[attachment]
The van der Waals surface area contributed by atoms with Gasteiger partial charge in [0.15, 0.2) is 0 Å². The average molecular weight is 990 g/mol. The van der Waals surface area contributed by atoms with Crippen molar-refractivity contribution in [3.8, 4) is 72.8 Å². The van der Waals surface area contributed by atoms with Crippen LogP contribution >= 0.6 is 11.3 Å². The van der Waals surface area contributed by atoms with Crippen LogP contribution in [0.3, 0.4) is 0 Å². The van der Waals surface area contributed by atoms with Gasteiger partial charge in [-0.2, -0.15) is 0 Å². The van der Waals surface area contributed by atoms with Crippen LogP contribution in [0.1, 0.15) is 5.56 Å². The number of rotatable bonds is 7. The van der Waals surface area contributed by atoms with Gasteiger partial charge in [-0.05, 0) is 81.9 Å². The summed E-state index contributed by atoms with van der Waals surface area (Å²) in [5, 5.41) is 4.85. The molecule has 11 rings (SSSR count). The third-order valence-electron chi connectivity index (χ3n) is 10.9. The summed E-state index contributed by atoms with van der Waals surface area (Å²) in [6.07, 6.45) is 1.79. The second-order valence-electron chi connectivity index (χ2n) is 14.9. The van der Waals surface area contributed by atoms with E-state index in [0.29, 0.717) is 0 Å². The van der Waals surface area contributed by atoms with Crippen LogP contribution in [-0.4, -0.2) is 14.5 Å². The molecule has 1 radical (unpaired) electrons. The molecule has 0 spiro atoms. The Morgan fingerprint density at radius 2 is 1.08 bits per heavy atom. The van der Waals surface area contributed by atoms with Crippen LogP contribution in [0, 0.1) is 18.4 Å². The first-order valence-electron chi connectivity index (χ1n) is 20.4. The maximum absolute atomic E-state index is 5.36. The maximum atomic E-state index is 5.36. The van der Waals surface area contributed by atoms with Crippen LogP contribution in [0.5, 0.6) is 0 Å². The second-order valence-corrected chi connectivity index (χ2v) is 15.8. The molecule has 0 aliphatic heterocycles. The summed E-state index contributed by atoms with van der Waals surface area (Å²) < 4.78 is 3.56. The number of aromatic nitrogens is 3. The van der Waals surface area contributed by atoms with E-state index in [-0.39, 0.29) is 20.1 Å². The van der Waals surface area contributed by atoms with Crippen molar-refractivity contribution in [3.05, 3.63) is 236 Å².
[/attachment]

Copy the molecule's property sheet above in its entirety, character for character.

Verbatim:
The van der Waals surface area contributed by atoms with Gasteiger partial charge in [0.15, 0.2) is 0 Å². The average molecular weight is 990 g/mol. The van der Waals surface area contributed by atoms with Crippen molar-refractivity contribution in [3.8, 4) is 72.8 Å². The van der Waals surface area contributed by atoms with Crippen LogP contribution >= 0.6 is 11.3 Å². The van der Waals surface area contributed by atoms with Crippen LogP contribution in [0.3, 0.4) is 0 Å². The van der Waals surface area contributed by atoms with Gasteiger partial charge in [-0.2, -0.15) is 0 Å². The van der Waals surface area contributed by atoms with Crippen LogP contribution in [0.1, 0.15) is 5.56 Å². The number of rotatable bonds is 7. The van der Waals surface area contributed by atoms with Gasteiger partial charge in [-0.05, 0) is 81.9 Å². The summed E-state index contributed by atoms with van der Waals surface area (Å²) in [5, 5.41) is 4.85. The molecule has 11 rings (SSSR count). The third-order valence-electron chi connectivity index (χ3n) is 10.9. The summed E-state index contributed by atoms with van der Waals surface area (Å²) in [6.07, 6.45) is 1.79. The second-order valence-electron chi connectivity index (χ2n) is 14.9. The van der Waals surface area contributed by atoms with E-state index in [0.29, 0.717) is 0 Å². The van der Waals surface area contributed by atoms with Crippen LogP contribution in [-0.4, -0.2) is 14.5 Å². The molecule has 1 radical (unpaired) electrons. The molecule has 0 spiro atoms. The Morgan fingerprint density at radius 2 is 1.08 bits per heavy atom. The van der Waals surface area contributed by atoms with Crippen LogP contribution in [0, 0.1) is 18.4 Å². The first-order valence-electron chi connectivity index (χ1n) is 20.4. The maximum absolute atomic E-state index is 5.36. The maximum atomic E-state index is 5.36. The van der Waals surface area contributed by atoms with Crippen LogP contribution in [0.5, 0.6) is 0 Å². The second-order valence-corrected chi connectivity index (χ2v) is 15.8. The molecule has 0 aliphatic heterocycles. The summed E-state index contributed by atoms with van der Waals surface area (Å²) < 4.78 is 3.56. The number of aromatic nitrogens is 3. The van der Waals surface area contributed by atoms with E-state index in [-0.39, 0.29) is 20.1 Å². The van der Waals surface area contributed by atoms with Crippen molar-refractivity contribution in [3.05, 3.63) is 236 Å².